We have a lift-off

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We have a lift-off

A space rocket powered by an engine entirely built by Koreans successfully launched at the Naro Space Center in Goheung County, South Jeolla, at 4 p.m. on Wednesday. The launch was aimed to test out the 75-ton thrust engine designed and developed by the Korea Aerospace Research Institute.

The performance of the liquid propellant rocket engine depended on the length of the total combustion time. The engine flared for 151 seconds, longer than the targeted 140 seconds, allowing the rocket to fly for 10 minutes after reaching a maximum suborbital attitude of 209 kilometers (130 miles) before falling into the waters 429 kilometers southeast of Jeju.

The launch is just a baby-step towards Korea’s space program. Although a technology and manufacturing powerhouse, Korea has been lagging in space technology.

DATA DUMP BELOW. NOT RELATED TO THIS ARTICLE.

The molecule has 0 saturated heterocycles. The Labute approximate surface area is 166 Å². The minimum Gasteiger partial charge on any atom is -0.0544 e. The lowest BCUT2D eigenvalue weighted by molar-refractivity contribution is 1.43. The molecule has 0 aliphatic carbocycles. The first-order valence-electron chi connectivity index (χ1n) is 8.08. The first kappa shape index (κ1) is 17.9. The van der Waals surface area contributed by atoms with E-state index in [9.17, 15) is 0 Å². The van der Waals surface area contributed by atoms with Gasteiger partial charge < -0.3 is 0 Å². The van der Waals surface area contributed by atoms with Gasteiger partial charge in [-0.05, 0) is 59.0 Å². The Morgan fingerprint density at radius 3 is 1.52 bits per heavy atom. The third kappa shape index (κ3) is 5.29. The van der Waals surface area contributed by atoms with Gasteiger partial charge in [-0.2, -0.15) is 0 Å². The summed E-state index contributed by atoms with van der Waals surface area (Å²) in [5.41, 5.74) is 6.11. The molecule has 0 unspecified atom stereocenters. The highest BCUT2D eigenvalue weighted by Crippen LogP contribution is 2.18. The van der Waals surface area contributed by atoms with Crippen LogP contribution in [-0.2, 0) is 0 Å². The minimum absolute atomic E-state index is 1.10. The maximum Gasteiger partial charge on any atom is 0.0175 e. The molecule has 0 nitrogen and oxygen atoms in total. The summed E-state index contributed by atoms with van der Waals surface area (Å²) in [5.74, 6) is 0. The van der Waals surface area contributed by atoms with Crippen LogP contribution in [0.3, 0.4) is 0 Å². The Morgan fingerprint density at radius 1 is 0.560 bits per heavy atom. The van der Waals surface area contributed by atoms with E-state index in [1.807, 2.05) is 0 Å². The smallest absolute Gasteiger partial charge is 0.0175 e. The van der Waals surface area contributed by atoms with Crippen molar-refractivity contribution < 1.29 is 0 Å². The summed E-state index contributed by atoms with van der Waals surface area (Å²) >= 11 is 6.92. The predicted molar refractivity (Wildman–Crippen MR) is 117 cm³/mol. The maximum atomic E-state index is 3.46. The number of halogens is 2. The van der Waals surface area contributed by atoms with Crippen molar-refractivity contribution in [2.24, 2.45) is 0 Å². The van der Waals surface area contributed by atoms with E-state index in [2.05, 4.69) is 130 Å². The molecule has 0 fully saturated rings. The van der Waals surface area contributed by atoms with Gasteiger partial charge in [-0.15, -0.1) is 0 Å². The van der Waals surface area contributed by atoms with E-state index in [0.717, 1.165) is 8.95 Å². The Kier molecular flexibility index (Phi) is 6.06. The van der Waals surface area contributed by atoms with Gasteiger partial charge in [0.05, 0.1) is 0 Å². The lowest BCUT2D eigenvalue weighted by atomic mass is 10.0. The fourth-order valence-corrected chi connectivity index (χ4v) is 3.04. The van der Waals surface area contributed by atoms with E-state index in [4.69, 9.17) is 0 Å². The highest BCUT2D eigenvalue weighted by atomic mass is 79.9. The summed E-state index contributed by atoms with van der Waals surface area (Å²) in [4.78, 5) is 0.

The Soviets put the first artificial satellite, Sputnik 1, into orbit in 1957. Since then, Russia, the United States, France, Japan, China and others have all sent their own satellites into space for scientific research in climate forecast, logistics, and navigation, as well as military intelligence.

Korea had to rely on Russian and Japanese engine technologies to launch a satellite, while the U.S. spaceship InSight Lander touched down on Mars and delivered seismic information.

The engine tested on Wednesday will power the Nuri satellite in 2021. If the launch succeeds, Korea will have its own technology to put a satellite into the orbit three years after it launched Naro, which was powered by a Russian engine in 2013.

JoongAng Ilbo, Nov. 29, Page 34
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